Having an intellectually curious 6-year-old means that daily life—a walk to camp or listening to the radio—creates infinite opportunities for learning and thought-provoking conversation.
Over the summer, the route to my son’s summer camp took us past an area where there are often folks sitting on the sidewalk asking for money. As he dragged himself up the hill in the heat, my son would stare at these black men with curiosity and concern. He began asking questions about why people are poor, and what our responsibility is to help them. He was asking fundamental questions about why our society is the way that it is and what we should do about it. I found myself wondering how to actually explain it to him, in language he’d understand.
First he asked me: Why are people poor?
How do you answer this incredibly complex question in a way that a 6-year-old can understand? We talked about the history of slavery in the United States and all of the discriminatory policies that followed—including discriminatory housing practices, lack of access to quality education and bleak job prospects—that have made it so hard for black Americans to accumulate and pass down wealth. We also talked about all of the reasons why individuals and families of any race who have enough money to get by when things are going well might become poor if a health problem develops or someone loses their job. We talked about the fact that some people’s brains work differently, and they feel their emotions differently, and how this can make it harder for them to get or keep a job, especially if they don’t have family and friends to help them.
Later in the summer, we heard a story on the radio about the rise in violent crime in Washington, DC. He worried about whether the shootings would come to our neighborhood—and if not, why not? This led him to ask other questions, like:
1. What would his life be like as a young black boy as opposed to a young white boy? Would it be harder for him to do the things he wanted to do? Would he be less safe?
2. If he was black, and his brother was white, would the police treat them the same
3. Why do people treat others unfairly? Don’t they even know it’s unfair?
These questions made my son angry. He wanted to punish all of the people who were treating others unfairly, because it seemed obvious to him that if they were being “mean,” they must be doing it on purpose. So we talked about the idea of “unconscious bias”; how negative ideas and images of black people and other minorities are so pervasive in our country that we have all internalized some of the negative attitudes unconsciously to some extent. And that given this, punishing people isn’t the most productive way to change things.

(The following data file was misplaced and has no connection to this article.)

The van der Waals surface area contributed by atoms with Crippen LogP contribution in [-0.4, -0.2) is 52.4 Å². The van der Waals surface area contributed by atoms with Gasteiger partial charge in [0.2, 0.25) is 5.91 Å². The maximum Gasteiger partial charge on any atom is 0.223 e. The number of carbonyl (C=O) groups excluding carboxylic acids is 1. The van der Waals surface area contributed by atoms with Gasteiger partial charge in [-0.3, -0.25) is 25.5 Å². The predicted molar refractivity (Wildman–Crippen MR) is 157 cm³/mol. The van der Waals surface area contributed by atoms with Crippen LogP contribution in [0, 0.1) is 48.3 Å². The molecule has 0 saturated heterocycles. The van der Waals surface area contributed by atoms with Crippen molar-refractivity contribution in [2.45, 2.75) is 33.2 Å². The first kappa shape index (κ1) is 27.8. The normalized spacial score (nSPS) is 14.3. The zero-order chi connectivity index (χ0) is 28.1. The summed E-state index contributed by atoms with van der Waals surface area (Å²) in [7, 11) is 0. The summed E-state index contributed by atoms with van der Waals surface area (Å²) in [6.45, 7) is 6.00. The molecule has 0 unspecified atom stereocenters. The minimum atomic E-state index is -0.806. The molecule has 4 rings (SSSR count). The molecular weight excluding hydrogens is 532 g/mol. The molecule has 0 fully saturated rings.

Instead, we can help people to think consciously about how they see other people and to better understand their others experiences. After thinking about this for a few minutes, my son suggested that we create an opportunity, “a dream,” where people who had never experienced what it was like to be treated unfairly because of their race, or how much money they had, could have that visceral experience and better understand the experience of others. (It turns out that some good people at Stanford are already ahead of him on this).
We also talked about the fact that, according to Jewish tradition, it isn’t a choice of whether we help to fix these problems—it’s an obligation. We discussed that Jewish tradition teaches us that our lives are inextricably bound up with the lives of everyone around us—that their suffering diminishes our own joy. As the writings of both Dr. Martin Luther King, Jr. and Sephardi Jewish poet Emma Lazarus both remind us, none of us is free until we are all free.
My son believes in a world that makes sense—where there’s right and wrong, but right usually wins. He also believes in a world where there is a clear answer to every problem, and that he often has the power to fix what is broken. My challenge is to explain to him the brokenness of our society, without painting a picture so dire that he doesn’t have motivation and hope to make things better. At the same time, I know that if he’s willing to wrestle with these complex realities, to imagine himself in the shoes of others, then surely the rest of us can try to do the same.
These conversations opened that door, and I know there’s much more for us to explore together. At the very least, I hope he left these conversations understanding that our family asks these kinds of tough questions, and doesn’t shy away from talking about complicated issues. And I walked away realizing that it’s possible, and necessary, to have these conversations with our children, because a more just future depends on us doing just that.